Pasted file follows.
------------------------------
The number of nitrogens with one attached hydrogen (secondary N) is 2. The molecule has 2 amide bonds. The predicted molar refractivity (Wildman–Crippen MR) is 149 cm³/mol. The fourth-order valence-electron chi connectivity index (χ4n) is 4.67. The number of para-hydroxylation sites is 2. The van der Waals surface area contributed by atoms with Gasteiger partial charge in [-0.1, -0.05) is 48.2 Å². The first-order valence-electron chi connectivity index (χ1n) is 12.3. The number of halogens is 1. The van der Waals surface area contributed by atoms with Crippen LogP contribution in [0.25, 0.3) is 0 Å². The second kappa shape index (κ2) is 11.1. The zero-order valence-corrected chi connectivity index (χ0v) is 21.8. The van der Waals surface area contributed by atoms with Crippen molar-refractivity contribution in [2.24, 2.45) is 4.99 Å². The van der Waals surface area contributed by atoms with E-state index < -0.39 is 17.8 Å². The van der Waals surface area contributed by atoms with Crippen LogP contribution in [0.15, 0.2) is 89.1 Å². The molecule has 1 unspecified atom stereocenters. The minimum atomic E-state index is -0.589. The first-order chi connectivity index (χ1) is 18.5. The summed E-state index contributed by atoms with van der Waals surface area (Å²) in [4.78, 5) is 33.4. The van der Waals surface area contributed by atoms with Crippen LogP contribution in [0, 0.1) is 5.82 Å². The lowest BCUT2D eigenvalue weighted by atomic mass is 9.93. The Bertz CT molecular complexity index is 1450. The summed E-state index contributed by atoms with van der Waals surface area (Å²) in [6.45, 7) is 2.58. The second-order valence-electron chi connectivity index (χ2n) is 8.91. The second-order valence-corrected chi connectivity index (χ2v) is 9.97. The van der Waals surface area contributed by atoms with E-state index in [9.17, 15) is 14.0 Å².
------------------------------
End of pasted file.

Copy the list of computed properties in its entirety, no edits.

The number of nitrogens with one attached hydrogen (secondary N) is 2. The molecule has 2 amide bonds. The predicted molar refractivity (Wildman–Crippen MR) is 149 cm³/mol. The fourth-order valence-electron chi connectivity index (χ4n) is 4.67. The number of para-hydroxylation sites is 2. The van der Waals surface area contributed by atoms with Gasteiger partial charge in [-0.1, -0.05) is 48.2 Å². The first-order valence-electron chi connectivity index (χ1n) is 12.3. The number of halogens is 1. The van der Waals surface area contributed by atoms with Crippen LogP contribution in [0.25, 0.3) is 0 Å². The second kappa shape index (κ2) is 11.1. The zero-order valence-corrected chi connectivity index (χ0v) is 21.8. The van der Waals surface area contributed by atoms with Crippen molar-refractivity contribution in [2.24, 2.45) is 4.99 Å². The van der Waals surface area contributed by atoms with E-state index < -0.39 is 17.8 Å². The van der Waals surface area contributed by atoms with Crippen LogP contribution in [0.15, 0.2) is 89.1 Å². The molecule has 1 unspecified atom stereocenters. The minimum atomic E-state index is -0.589. The first-order chi connectivity index (χ1) is 18.5. The summed E-state index contributed by atoms with van der Waals surface area (Å²) in [4.78, 5) is 33.4. The van der Waals surface area contributed by atoms with Crippen LogP contribution in [0, 0.1) is 5.82 Å². The lowest BCUT2D eigenvalue weighted by atomic mass is 9.93. The Bertz CT molecular complexity index is 1450. The summed E-state index contributed by atoms with van der Waals surface area (Å²) in [6.45, 7) is 2.58. The second-order valence-electron chi connectivity index (χ2n) is 8.91. The second-order valence-corrected chi connectivity index (χ2v) is 9.97. The van der Waals surface area contributed by atoms with E-state index in [9.17, 15) is 14.0 Å².